This is rather good, from a band who include Lindsay Lou of Flatbellys fame and who’ll be in the UK in August at Towersey festival and elsewhere with dates to be announced.
Most records we get have such a limited scope and ambition that we can at least attempt to encapsulate them within a few hundred words. This record is of such ludicrous sweep and ambition that I doubt I could ever even start to detail its borders. It contains a chamber orchestra, a soprano (Donna Lennard) and the Bedford Arts choir. It consists of eight movements with the lyrics constructed from short statements submitted by the local community. It appears to be both a logistical nightmare and one of those projects that seem worthy of approbation but are seldom enjoyed. If it were American I’d be talking about Charles Ives, John Adams, Saul Chaplin, Michael Daugherty and how it fits into Americana in its broader sense. I have fewer British reference points, possibly Benjamin Britten, then I’m at the limits of my knowledge. Continue reading “Johnny Parry “An Anthology of All Things” (Songs & Whispers, 2017)”
And what better excuse for sticking a picture of Rhett Miller up for a Friday morning than a new RS Country interview with him where he talks about the Old 97s’ new record. They report: “When the Old 97’s decided to record their new album Graveyard Whistling in the same West Texas studio they’d recorded in 20 years ago, it was anything but a safe decision. Sonic Ranch, a recording studio built into an old hacienda on a giant pecan orchard in the border town of Tornillo, outside El Paso, hadn’t changed much over the years. But the lives of singer Rhett Miller and his band mates couldn’t have been more different.” Continue reading “RS Country talks to Rhett Miller”
A lovely live performance of the title track of their latest album from this Michigan-based duo.
Scottish folk musician Alasdair Roberts kicks off his fairly extensive UK tour tonight, just before the release of his new album which lands on Friday, and in commemoration of both (sort of) he’s released a new video for the treeeeeeemendous (remember that?) new song “Pangs” which finds Alasdair hitching a ride through hostile counties, standing on the rock of Hadrian’s Walk (the ancient Roman wall built in the north of England to mark the boundary of their empire) and returning, prodigal-son style to a remote castle where children play and a preacher leads his flock. There’s magic involved, via a selenite Crystal Wand, and an evocation of end times. A stark but compelling vision that reminds us to consider others as we do ourselves. With a guitar solo too! Here’s those dates and the video. Continue reading “Alasdair Roberts begins UK tour and releases new video – Watch”
I don’t know how many records Stanley Bring aka Andre Herman Dune has been involved in or how many gigs he’s played, hundreds for the former and thousands for the latter. He’s completely at ease as a performer and these songs, like much of his catalogue (at least that much known to me), ooze a kind of infectious convivial bonhomie that immediately put you at ease, constantly referencing social situations, friends getting together and drinking and the love songs are everyday tales told from the perspective of a courtly lover, a man full of respect for his audience, his peers and the objects of his desire. Continue reading “Stanley Brinks and the Old Time Kanicks “Vielles Caniques/Nouvelle Caniques” (Fika Recordings 2017)”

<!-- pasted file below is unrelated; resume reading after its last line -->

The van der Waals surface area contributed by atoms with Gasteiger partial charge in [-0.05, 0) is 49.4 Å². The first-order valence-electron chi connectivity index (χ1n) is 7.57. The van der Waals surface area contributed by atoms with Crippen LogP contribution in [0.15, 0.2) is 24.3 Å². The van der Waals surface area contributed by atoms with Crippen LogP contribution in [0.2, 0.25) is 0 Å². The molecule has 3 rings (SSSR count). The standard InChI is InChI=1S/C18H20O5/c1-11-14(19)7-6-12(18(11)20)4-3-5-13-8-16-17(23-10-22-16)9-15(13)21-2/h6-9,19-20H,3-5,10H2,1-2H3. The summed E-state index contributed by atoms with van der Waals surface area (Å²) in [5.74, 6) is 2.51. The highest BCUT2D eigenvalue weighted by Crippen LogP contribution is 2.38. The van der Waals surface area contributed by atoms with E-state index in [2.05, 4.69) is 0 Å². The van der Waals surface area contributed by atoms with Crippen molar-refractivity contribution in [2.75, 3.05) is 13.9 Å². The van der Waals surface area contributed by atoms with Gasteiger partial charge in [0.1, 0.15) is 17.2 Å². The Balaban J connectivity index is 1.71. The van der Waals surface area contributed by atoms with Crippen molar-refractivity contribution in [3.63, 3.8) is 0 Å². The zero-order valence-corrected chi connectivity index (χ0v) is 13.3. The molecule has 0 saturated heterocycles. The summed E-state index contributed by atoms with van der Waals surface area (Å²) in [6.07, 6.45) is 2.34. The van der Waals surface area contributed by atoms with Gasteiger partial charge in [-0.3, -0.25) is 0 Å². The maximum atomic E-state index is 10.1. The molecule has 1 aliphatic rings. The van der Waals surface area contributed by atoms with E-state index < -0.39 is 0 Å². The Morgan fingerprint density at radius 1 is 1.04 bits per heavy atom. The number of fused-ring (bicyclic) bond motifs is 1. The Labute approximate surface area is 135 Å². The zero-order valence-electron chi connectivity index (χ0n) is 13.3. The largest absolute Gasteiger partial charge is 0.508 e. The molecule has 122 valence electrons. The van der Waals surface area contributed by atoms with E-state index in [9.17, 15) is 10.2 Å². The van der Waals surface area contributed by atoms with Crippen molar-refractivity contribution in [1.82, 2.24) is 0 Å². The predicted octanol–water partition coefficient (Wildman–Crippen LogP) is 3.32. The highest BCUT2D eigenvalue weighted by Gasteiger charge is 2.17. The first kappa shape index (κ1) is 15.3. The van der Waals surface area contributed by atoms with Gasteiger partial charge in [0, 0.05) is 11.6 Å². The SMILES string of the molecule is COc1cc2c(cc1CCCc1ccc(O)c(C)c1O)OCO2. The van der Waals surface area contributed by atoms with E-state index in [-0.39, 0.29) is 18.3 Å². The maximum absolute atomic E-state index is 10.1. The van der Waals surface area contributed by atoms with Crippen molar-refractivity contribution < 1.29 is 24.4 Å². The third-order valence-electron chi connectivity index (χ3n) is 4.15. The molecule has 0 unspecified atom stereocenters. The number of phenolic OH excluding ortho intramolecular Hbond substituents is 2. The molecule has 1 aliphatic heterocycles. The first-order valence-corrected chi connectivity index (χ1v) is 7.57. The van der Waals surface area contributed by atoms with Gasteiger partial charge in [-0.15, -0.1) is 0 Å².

A new album would be quite nice, but in the meantime Pitchfork reports on our favourite prince since Caspian: “Bonnie “Prince” Billy has shared a new song called “Treasure Maps.” It appears on a new four-song compilation where all the proceeds are going to the Southern Poverty Law Center. It’s out May 5 via the Oxford, Mississippi record store, the End of All Music. It also features songs by William Tyler, Patterson Hood, and Adam Torres. Check out the song, the artwork (by Maude Schuyler Clay from the book Mississippi History), and tracklist below. Continue reading “Bonnie ‘Prince’ Billy releases new song on benefit EP – Listen”
From his new album, Souvenir, due out on April 21st, this is a fine, topical and thoughtful song from Mr Holcomb.
Getting there is half the fun, as the old saying goes, but the journey is really the whole point for Boston progressive-folk duo Tall Heights. Singer/guitarist Tim Harrington and singer/cellist Paul Wright know where they’ve been, and where they want to go. As for the route, well, “we’re just mapping it out as we take it, day by day,” says Harrington. They’ve reached their biggest junction so far — Neptune is Tall Heights’ first album for Sony Music Masterworks, and the latest step in the ongoing evolution of their sound and style. Continue reading “Dirty Dozen: Tall Heights”
Shirley Collins holds a unique place in the pantheon of English folk music – her 1959 song collecting journey in the USA, assisting Alan Lomax, is legendary enough but she also shook up the folk scene with collaborations with Davey Graham and her recordings with her sister Dolly which brought new arrangements to old songs which were sung in an unaffected English voice. She was widely lauded as carrying a distinctive folk purity, acting almost as a vessel for the music, through the late sixties and into the seventies. And then she lost her singing voice. Continue reading “Shirley Collins, The Barbican, London, 18th February 2017”